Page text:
AMY GOODMAN: Wait. Explain what you mean by that.
ARUN GUPTA: Well, this is this extremist religious group. It’s basically one family, the Phelps family, and they show up at high-profile events with these signs that literally say "God hates fags." They’ve also shown up—they regularly show up at the funerals of U.S. soldiers killed in foreign wars, saying that this is a good thing because of gay marriage, that this—God is punishing us. And they’re really right-wing extremists.
And as I’m standing there watching this, you know, handful of protesters, down the street comes a couple hundred anarchists chanting, "We’re here! We’re queer! We’re anarchists! We’re going to mess you up!" And that, to me, kind of encapsulated what the strategy is, that the only people who are practicing democracy—and this is supposed to be a great exercise in democracy—are right-wing fanatics and left-wing militants, because everyone else has been scared off by this militarized spectacle.
AMY GOODMAN: It was quite something to see, and it will happen again in the Democratic convention—$50 million at each convention given for security. As of yesterday afternoon, what, two arrests?
ARUN GUPTA: Yeah, yeah.
AMY GOODMAN: They have been talking about protesters would be having IEDs?
ARUN GUPTA: Yeah, I mean, it’s absurd. We hear all these scare stories, and what it really does is it scares the public away from exercising any sort of dissent. But I think, given that we also saw the Olympics, we should understand what one of their strategies are here. The Olympics are about pushing the poor out through these massive gentrification and infrastructure projects. What these conventions do, both political conventions, NATO, G8, they leave behind this massive security matrix to then police the poor. So ,there is very much a conscious strategy.
AMY GOODMAN: Talk about, Craig Unger, what Mitt Romney did address in his speech and what he didn’t.
CRAIG UNGER: Well, earlier in the week, Karl Rove had been guest of honor at a breakfast, and—excuse me—he asked what presidential election this reminded him of, and he said 1980, Reagan versus Carter. And what I saw is Mitt Romney being—making a very deliberate attempt to be Reaganesque and to frame Barack Obama as a failed president, as another Jimmy Carter, to do so in what seemed to be gentle language—he tried, but he failed—and then to project from himself a sort of sunny view of the future—he used the word "future" at least six times in his speech—and that he was going to help people’s personal lives in a very real way.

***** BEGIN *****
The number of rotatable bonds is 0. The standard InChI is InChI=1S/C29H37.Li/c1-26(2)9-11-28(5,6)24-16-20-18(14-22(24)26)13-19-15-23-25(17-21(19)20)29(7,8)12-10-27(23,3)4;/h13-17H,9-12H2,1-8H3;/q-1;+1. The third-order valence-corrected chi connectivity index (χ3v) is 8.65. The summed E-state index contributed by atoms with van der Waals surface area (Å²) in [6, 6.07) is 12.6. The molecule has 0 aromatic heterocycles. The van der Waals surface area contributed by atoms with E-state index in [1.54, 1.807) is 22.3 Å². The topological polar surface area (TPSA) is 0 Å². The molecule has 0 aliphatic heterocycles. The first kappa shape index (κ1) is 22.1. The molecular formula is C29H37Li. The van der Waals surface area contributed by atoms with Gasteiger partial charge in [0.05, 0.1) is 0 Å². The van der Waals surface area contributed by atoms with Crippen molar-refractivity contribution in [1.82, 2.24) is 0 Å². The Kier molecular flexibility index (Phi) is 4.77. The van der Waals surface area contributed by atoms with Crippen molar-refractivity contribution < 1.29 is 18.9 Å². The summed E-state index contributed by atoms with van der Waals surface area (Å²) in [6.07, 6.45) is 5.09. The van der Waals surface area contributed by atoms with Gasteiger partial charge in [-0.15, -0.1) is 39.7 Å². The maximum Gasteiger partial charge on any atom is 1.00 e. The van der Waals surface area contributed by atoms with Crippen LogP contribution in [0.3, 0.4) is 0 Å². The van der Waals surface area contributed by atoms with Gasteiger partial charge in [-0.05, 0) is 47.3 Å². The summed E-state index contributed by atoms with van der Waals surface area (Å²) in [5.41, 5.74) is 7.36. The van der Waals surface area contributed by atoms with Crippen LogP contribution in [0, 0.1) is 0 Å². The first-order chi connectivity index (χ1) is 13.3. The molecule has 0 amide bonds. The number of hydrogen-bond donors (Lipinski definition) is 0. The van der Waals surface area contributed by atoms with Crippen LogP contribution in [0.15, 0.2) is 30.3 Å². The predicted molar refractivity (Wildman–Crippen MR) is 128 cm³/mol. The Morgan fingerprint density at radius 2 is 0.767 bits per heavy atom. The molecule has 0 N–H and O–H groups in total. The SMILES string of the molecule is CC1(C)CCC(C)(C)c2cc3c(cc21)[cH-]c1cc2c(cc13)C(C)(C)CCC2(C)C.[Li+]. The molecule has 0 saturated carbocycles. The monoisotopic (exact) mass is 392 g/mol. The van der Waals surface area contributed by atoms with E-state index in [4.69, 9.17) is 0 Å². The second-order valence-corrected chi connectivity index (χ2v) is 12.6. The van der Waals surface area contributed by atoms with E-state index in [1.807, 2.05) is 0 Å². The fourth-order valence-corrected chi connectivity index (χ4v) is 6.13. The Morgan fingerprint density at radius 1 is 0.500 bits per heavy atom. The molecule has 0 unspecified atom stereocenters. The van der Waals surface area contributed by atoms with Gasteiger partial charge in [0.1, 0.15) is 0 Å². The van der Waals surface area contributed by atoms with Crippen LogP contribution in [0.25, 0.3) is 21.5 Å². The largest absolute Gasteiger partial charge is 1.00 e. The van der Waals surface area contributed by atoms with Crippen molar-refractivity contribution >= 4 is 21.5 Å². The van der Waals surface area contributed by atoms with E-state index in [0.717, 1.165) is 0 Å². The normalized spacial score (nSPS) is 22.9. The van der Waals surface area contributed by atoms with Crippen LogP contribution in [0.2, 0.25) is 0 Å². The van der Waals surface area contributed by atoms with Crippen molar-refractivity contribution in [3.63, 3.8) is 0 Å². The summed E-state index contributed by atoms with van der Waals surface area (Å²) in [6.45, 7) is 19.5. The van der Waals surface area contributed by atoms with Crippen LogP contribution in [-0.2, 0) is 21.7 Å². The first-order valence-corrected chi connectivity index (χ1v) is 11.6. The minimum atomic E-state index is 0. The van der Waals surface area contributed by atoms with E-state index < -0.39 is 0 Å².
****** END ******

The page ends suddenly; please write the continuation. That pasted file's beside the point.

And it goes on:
AMY GOODMAN: Arun?
ARUN GUPTA: Yeah, this is definitely a strategy. And I think what’s interesting is that it’s warmed-over Reaganism. We still hear the same supply-side economics, that we’re going to cut taxes, cut federal spending, and this is going to magically stimulate the economy. And when Ryan said, you know, we’re going to get federal spending down below 20 percent, this is going to be absolutely disastrous. What he’s saying is—right now it’s at 24.3 percent, so we’re going to essentially cut the economy, and this is somehow going to revive it. And it’s the same voodoo economics that didn’t work 30 years ago and is certainly not going to work today.
AMY GOODMAN: Mitt Romney said the country was in a worse state now than when President Obama took office.
MITT ROMNEY: We weren’t always successful at Bain, but no one ever is in the real world of business. That’s what this president doesn’t seem to understand. Business and growing jobs is about taking risks, sometimes failing, sometimes succeeding, but always striving. It’s about dreams. Usually it doesn’t work out exactly as you might have imagined. Steve Jobs was fired at Apple, and then he came back and changed the world. It’s the genius of the American free enterprise system to harness the extraordinary creativity and talent and industry of the American people with a system that’s dedicated to creating tomorrow’s prosperity, not trying to redistribute today’s.
That’s why—that’s why every president since the Great Depression who came before the American people asking for a second term could look back at the last four years and say with satisfaction, "You’re better off than you were four years ago," except Jimmy Carter and except this president. This president can ask us to be patient. This president can tell us it was someone else’s fault. This president can tell us that the next four years he’ll get it right. But this president cannot tell us that you’re better off today than when he took office.
AMY GOODMAN: That’s Mitt Romney in his presidential nomination address. Arun Gupta, he invoked Steve Jobs. You have written extensively about the company that makes Apple products in China, Foxconn.
ARUN GUPTA: Yeah, both parties trip over themselves to praise Steve Jobs and Apple, the largest corporation in the world by stock market capitalization.
AMY GOODMAN: You think, because when people often do those number counts in speeches, they often say, "How many times did the person mention 'jobs'?"
ARUN GUPTA: Yeah.
AMY GOODMAN: And so they like to say "Steve Jobs"?
ARUN GUPTA: Exactly. But, you know, I think, you know, this is supposed to be the model for the 21st century. And yet, so what is the Apple economy? There isn’t a massive workforce. It’s essentially—much of it is based in China or other third-world countries in these Dickensian factories. The jobs that are in the U.S., it’s not all these engineering or creative jobs; it’s basically this contingent, overwork workforce with no benefits—they’re guilded Walmarts—that work at these Apple—the Apple Stores. And so, this is not any sort of economic model that’s going to address the severe structural economic crises afflicting this country.
AMY GOODMAN: We’re going to go to break, and then we’re going to come back. Arun Gupta is regular contributor for AlterNet, Truthout and The Guardian. And Craig Unger has just published a new book; it’s called Boss Rove. And when we come back, we’re going to hear one of Craig Unger’s interactions with Karl Rove this week here in Tampa at the Republican National Convention. Stay with us.